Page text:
No matter how the problem is raised, as soon as Adam is placed fantastically on the outside, everything is confused. To explain Adam's sin is therefore to explain hereditary sin. And no explanation that explains Adam but not hereditary sin, or explains hereditary sin but not Adam, is of any help ...The problem is always that of getting Adam included as a member of the race, and precisely in the same sense in which every other individual is included. This is something to which dogmatics should pay attention, especially for the sake of the Atonement. (CA 28, 33 n.)
Vigilius proceeds to resolve this dogmatic problem with the help of two guiding principles or propositions: (1) the individual is simultaneously him/herself and the whole race in such a way that each participates in the other; and (2) the transition from one quality to another occurs suddenly by way of a leap, not through a gradual, quantitative progression.
14 See The Book of Concord (2000: 481-660).
15 Cf. Poole (2001: 211-13); Beabout (1996: 39); Davenport (2000: 132).
The first proposition has its basis in a Latin expression by the Roman comic dramatist Terence (c. 190-159 bce). In a passage excised from the final draft of The Concept of Anxiety Vigilius states: 'It is important to maintain with profound psychological decisiveness: unum noris omnes [if you know one, you know all]. When the possibility of sin appears in one human being, it has appeared in all' (CA 183, translation modified; cf. CA 79; CUP i. 353, 571; JP iii. 2952, 2958, 3327). The reason for this solidarity, as Vigilius sees it, is that 'a human being is an individuum [individual] and as such simultaneously himself and the whole race, and in such a way that the whole race participates in the individual and the individual in the whole race' (CA 28; cf. JP ii. 2024). This definition of the individual profoundly qualifies the isolated, atomistic notion of the individual that is popularly attributed to Kierkegaard and his pseudonyms. It also provides the basis for a more communal social theory than is generally recognized in Kierkegaard's thought. The mutual participation of the individual and the race in one another is a contradiction that constitutes both a present reality and the ideal perfection of human beings, inasmuch as at every moment individuals are both themselves and the race and have the perfection of themselves as participants in the race as their ethical task. In this way both the individual and the race acquire a history through each other, and every individual acquires an essential, not merely accidental, interest in the history of all other individuals, who as a whole constitute the human race. In Vigilius's view, this contradiction applies to Adam just as much as it does to every other individual in the race. Thus Adam 'is not essentially different from the race, for in that case there is no race at all'; but neither is he simply identical to the race, 'for in that case also there would be no race' (29). Like every other individual, Adam is both 'himself and the race'; consequently, 'that which explains Adam also explains the race and vice versa' (29).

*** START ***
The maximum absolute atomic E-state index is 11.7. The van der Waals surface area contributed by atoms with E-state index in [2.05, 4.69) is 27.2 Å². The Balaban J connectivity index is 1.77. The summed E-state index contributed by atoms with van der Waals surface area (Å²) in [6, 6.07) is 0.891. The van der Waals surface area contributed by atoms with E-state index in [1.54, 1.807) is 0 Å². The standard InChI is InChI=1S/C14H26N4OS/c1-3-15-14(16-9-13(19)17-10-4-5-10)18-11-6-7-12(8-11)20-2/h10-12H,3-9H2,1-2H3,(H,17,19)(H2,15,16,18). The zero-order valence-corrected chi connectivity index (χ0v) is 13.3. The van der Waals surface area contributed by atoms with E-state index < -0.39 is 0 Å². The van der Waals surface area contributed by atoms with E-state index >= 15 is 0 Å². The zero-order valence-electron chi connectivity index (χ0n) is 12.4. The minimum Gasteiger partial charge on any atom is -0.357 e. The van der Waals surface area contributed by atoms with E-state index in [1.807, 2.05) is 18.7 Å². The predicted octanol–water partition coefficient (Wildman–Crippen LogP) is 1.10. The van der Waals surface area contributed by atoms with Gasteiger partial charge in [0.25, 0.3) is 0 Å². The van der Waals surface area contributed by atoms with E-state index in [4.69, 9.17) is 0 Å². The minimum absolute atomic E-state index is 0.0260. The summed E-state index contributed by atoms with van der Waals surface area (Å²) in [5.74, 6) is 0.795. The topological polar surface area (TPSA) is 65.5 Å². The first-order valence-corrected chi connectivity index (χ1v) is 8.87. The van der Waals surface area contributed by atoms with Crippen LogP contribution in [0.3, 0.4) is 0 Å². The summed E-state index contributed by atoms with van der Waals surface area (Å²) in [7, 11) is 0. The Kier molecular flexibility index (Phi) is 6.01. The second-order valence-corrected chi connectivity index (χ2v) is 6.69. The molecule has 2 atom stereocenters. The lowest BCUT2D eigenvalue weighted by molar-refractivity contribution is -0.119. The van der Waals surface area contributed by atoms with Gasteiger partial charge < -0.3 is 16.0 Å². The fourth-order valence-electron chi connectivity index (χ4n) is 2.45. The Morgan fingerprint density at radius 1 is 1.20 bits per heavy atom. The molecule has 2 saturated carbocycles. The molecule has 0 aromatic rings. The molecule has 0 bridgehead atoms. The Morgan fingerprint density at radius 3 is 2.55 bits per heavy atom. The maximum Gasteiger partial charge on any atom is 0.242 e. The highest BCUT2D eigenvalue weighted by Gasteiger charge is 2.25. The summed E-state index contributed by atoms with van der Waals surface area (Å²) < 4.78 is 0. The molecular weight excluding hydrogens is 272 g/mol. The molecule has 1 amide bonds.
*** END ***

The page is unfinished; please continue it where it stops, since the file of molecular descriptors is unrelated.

This notion of the solidarity of Adam and the race is not a novel idea, as it was prefigured in the Pauline-Irenaean view of Adam as a representative figure whose fall signifies 'the collective deed of the race' through a mystical identification of Adam and humankind.17 But Vigilius's understanding of this solidarity differs somewhat in that the Pauline-Irenaean view simply identifies Adam with the race, whereas for Vigilius Adam is an individual who is both himself and the race, thereby preserving his particularity or distinctiveness over against the race. The solidarity of the race with Adam was also affirmed by the early Western church fathers, particularly